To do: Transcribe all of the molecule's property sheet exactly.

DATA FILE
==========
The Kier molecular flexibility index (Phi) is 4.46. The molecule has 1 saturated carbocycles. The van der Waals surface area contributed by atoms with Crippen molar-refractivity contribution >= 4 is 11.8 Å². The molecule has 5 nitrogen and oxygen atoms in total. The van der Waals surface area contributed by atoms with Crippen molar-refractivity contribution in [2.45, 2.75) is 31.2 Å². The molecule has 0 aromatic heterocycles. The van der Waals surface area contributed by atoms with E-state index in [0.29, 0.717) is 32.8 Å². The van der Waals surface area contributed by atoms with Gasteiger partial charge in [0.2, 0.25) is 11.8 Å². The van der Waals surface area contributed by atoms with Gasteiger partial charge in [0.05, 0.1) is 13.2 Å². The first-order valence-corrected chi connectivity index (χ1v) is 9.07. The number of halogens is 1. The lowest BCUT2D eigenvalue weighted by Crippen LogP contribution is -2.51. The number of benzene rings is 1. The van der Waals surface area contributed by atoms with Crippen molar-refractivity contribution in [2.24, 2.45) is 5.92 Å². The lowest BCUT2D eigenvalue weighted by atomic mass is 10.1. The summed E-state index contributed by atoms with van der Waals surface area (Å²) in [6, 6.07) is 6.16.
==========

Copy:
The Kier molecular flexibility index (Phi) is 4.46. The molecule has 1 saturated carbocycles. The van der Waals surface area contributed by atoms with Crippen molar-refractivity contribution >= 4 is 11.8 Å². The molecule has 5 nitrogen and oxygen atoms in total. The van der Waals surface area contributed by atoms with Crippen molar-refractivity contribution in [2.45, 2.75) is 31.2 Å². The molecule has 0 aromatic heterocycles. The van der Waals surface area contributed by atoms with E-state index in [0.29, 0.717) is 32.8 Å². The van der Waals surface area contributed by atoms with Gasteiger partial charge in [0.2, 0.25) is 11.8 Å². The van der Waals surface area contributed by atoms with Gasteiger partial charge in [0.05, 0.1) is 13.2 Å². The first-order valence-corrected chi connectivity index (χ1v) is 9.07. The number of halogens is 1. The lowest BCUT2D eigenvalue weighted by Crippen LogP contribution is -2.51. The number of benzene rings is 1. The van der Waals surface area contributed by atoms with Crippen molar-refractivity contribution in [2.24, 2.45) is 5.92 Å². The lowest BCUT2D eigenvalue weighted by atomic mass is 10.1. The summed E-state index contributed by atoms with van der Waals surface area (Å²) in [6, 6.07) is 6.16.